- Associated Press - Monday, April 4, 2016

ALBUQUERQUE, N.M. (AP) - The Latest on cleanup of contamination at Los Alamos National Laboratory (all times local):

10:15 a.m.

Aging water lines and other infrastructure in Los Alamos will be replaced as part of a settlement between New Mexico and U.S. Department of Energy stemming from a 2014 radiation release at the federal government’s underground nuclear waste dump.

Gov. Susana Martinez is visiting Los Alamos on Monday to highlight $32 million in settlement funds that will be used in the northern New Mexico area.

Aside from water infrastructure improvements, another $10 million will go toward the construction of storm water control structures at Los Alamos National Laboratory to increase monitoring and sampling for contamination.

The rest of the money will be spent on improving transportation routes for shipping radioactive waste from the lab.


9:45 a.m.

The tribal community of San Ildefonso Pueblo sits in the shadow of Los Alamos National Laboratory, one of the nation’s premier laboratories and the birthplace of the atomic bomb.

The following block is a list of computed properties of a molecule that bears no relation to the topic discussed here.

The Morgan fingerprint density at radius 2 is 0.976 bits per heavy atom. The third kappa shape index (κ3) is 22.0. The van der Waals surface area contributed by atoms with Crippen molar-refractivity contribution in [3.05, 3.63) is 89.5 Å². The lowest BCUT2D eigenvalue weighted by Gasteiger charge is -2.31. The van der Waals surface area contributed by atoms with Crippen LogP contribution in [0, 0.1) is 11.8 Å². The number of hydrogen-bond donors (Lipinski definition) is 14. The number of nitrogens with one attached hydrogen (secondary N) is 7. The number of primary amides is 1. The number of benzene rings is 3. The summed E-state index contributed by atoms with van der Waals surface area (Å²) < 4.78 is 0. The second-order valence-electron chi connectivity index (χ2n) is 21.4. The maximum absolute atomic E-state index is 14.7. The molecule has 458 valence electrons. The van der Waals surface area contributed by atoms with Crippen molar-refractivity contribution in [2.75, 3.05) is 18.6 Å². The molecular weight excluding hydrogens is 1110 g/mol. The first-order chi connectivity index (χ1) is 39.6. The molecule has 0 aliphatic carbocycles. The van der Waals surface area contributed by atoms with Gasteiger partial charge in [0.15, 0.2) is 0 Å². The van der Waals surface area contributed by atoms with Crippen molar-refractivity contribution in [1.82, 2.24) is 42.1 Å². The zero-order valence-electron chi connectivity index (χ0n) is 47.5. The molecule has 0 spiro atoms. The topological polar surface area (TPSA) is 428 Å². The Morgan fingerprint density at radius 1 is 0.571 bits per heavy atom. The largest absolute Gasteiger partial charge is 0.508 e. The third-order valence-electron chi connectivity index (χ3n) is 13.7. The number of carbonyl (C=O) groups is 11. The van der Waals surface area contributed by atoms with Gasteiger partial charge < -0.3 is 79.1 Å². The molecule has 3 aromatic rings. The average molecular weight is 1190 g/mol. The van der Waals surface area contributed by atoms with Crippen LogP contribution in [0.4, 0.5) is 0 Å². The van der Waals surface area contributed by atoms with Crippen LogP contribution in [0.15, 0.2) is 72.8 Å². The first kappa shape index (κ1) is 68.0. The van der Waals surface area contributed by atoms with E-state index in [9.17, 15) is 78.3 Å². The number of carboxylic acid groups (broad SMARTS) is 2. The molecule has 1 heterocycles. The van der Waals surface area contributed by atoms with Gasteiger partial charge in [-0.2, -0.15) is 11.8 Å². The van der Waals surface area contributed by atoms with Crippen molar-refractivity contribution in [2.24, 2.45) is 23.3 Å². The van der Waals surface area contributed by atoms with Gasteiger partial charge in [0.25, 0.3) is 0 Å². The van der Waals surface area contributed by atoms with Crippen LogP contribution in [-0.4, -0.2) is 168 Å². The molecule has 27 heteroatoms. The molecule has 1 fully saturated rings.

The tribe is on the front lines of a battle to rein in contamination left behind by decades of bomb making and nuclear research.

Pueblo Gov. James Mountain says he’s encouraged that the New Mexico Environment Department has identified a plume of chromium contamination at the tribe’s border with the lab as a priority under a revamped cleanup proposal.

Under the draft proposal, a series of reports would be required and initial pumping and treatment could begin next fiscal year.

Officials would then have to develop a final corrective action plan and implementation could take between four and five years.

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